Demystifying Twisted-Pair Cable Connector Types

February 06 [Mon], 2017, 13:11
Have you ever wired a cable directly into a piece of hardware? Some equipment in the past years provided terminals or termination blocks so that cable could be wired directly into a direct component. At the ends of the cables you install, something must provide access and transition for attachment to system electronics. Thus, you need connectors.

Connectors usually have a male component and a female one, except in the case of hermaphroditic connectors such as the IBM data connector. Jacks and plug are usually systematically shaped, but sometimes they are keyed, which means that they have a unique, asymmetric shape or some system of pins, tabs and slots that ensure that the plug can be inserted only one way in the jack. This article covers three types of connectors you may encounter when working with structured cabling system.

Many people in the cabling business use twisted-pair connectors more than any other type of connector. The connectors included the modular RJ types of jacks and plugs and the hermaphroditic connector employed by IBM that is used with shielded twisted-pair cabling (ie. cat6 shielded cable). What is equally important as the cable connector is the connector used with patch panels, punch-down blocks, and wall plates; this connector is called an IDC (insulation displacemeny connector).

Patch-Panel Terminations
Most unshielded twisted-pair (UTP) and screened twisted-pair (ScTP) cable installations use patch panels and, consequently, 110-style termination blocks. The 110-block contains rows of specially designed slots in which the cables are terminated using a punch-down tool.

Solid vs. Stranded Conductor Cables
UTP and ScTP cables have either solid copper conductors or conductors made of several tiny strands of copper. Solid conductors are very stable geometrically and therefore electrically superior, but they will break if flexed very often. Stranded conductors are very flexible and resistant to bend-fatigue breaks, but their cross-sectional geometry changes as they are moved, and this can contribute to electrical anomalies. Stranded cables also have a higher attenuation than solid-conductor cables.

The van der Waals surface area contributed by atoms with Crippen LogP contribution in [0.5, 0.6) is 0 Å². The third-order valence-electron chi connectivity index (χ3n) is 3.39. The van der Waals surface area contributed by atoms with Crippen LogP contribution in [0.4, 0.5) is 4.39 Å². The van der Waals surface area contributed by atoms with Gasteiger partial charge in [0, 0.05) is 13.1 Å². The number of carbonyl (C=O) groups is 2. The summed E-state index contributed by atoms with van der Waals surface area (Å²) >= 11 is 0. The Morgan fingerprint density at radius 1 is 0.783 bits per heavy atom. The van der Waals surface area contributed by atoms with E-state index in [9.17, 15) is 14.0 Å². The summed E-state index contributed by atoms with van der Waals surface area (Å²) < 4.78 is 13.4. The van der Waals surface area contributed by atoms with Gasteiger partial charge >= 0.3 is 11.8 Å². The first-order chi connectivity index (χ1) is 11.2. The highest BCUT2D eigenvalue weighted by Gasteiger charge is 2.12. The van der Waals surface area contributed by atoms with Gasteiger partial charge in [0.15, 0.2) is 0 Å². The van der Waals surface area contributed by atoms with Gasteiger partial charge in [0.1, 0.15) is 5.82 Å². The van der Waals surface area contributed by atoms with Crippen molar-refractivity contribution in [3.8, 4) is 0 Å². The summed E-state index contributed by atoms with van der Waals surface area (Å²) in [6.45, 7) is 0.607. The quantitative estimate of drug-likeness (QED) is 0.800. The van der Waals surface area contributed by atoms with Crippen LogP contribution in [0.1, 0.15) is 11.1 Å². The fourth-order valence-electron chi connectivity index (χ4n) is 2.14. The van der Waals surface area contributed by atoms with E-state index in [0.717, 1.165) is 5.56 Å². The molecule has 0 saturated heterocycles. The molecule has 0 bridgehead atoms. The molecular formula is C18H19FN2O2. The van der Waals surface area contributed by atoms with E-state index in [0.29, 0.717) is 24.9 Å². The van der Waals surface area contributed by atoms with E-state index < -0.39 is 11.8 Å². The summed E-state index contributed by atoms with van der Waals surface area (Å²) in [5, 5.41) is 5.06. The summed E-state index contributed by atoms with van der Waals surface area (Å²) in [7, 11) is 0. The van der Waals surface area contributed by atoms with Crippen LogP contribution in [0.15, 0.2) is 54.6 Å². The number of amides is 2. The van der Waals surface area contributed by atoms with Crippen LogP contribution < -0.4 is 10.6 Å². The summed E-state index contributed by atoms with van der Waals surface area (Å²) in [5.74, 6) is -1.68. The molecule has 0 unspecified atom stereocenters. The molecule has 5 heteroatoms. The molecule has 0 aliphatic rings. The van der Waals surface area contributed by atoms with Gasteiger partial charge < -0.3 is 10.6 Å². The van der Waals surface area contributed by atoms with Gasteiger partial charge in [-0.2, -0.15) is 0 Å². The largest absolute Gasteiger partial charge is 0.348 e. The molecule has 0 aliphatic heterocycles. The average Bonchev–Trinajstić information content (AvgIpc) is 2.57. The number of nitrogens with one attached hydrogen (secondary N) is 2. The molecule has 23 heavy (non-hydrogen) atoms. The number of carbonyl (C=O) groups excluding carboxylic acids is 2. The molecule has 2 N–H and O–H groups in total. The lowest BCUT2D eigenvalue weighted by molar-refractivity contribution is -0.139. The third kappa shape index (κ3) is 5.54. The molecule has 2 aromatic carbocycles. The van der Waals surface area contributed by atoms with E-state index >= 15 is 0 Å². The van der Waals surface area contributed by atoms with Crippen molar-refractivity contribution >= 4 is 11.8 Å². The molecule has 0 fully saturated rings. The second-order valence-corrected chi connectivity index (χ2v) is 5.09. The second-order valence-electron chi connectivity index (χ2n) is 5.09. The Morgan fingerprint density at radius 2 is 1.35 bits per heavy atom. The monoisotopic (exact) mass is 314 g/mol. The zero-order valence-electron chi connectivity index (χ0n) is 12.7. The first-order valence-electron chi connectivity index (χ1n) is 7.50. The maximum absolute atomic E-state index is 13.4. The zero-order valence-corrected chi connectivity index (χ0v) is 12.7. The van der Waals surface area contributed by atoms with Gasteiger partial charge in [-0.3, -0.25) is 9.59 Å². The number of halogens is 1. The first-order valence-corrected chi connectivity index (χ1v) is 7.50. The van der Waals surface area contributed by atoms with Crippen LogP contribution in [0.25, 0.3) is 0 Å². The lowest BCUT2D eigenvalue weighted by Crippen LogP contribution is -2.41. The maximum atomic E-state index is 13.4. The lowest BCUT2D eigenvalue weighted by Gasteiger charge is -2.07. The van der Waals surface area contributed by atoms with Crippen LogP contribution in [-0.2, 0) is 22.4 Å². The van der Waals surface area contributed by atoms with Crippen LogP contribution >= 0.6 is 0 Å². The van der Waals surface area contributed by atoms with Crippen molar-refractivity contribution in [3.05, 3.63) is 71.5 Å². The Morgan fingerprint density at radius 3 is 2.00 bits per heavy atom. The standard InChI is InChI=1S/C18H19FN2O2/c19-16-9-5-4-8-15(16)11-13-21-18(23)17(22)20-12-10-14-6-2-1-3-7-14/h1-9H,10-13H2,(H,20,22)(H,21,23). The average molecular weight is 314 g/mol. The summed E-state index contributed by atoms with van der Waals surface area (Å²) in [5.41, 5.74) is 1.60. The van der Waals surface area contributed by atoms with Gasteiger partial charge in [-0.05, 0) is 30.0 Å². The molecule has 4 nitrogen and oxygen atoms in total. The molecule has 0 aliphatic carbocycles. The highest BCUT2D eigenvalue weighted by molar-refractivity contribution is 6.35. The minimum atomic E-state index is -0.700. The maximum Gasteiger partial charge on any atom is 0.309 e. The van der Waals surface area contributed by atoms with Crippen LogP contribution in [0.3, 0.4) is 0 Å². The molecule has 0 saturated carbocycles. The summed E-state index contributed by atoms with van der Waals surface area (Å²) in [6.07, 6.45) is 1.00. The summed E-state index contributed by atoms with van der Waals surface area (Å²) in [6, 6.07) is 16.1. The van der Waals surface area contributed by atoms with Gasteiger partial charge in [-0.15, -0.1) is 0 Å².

The differences in conductors mean a difference in IDC types. You have to be careful when purchasing plugs, wall plates, and patch panels because they won’t work interchangeably with solid- and stranded-core cables because the blade designs are different.

Modular Jacks and Plugs
Twisted-pair cables are most commonly available as UTP, but occasionally, a customer or environmental circumstances may require that ScTP cable be installed. In an ScTP cable, the individual twisted pairs are not shielded, but all the pairs collectively have a thin shielded around the shielded of foil around them. Both UTP and ScTP cables use modular jacks and plugs. For decades, modular jacks have been commonplace in the home for telephone wiring.

Modular connectors come in four-, six-, and eight-position configurations. The number of positions defines the width of the connector. However, many times not all of the positions have metal contacts installed. Make sure that the connectors you purchase are properly populated with contacts for your application. Note the metal shield around the jack; it is designed to help reduce both EMI emissions and interference from outside sources, but it must be connected properly to the cable shield to be effective.

Shielded Twisted-Pair Connectors
Shielded twisted-pair connectors go with the shielded twisted-pair cable which encases the signal-carrying wires in a conducting shield as a means of reducing the potential for electromagnetic interference. How effective the shielding is depends on the material used for the shield--its thickness and frequency, the type of electromagnetic noise field, the distance from the noise source to the shield, any shield discontinuity and the grounding practices. Please note that the crosstalk and signal noise can increase if the effects of the shield are not compensated for.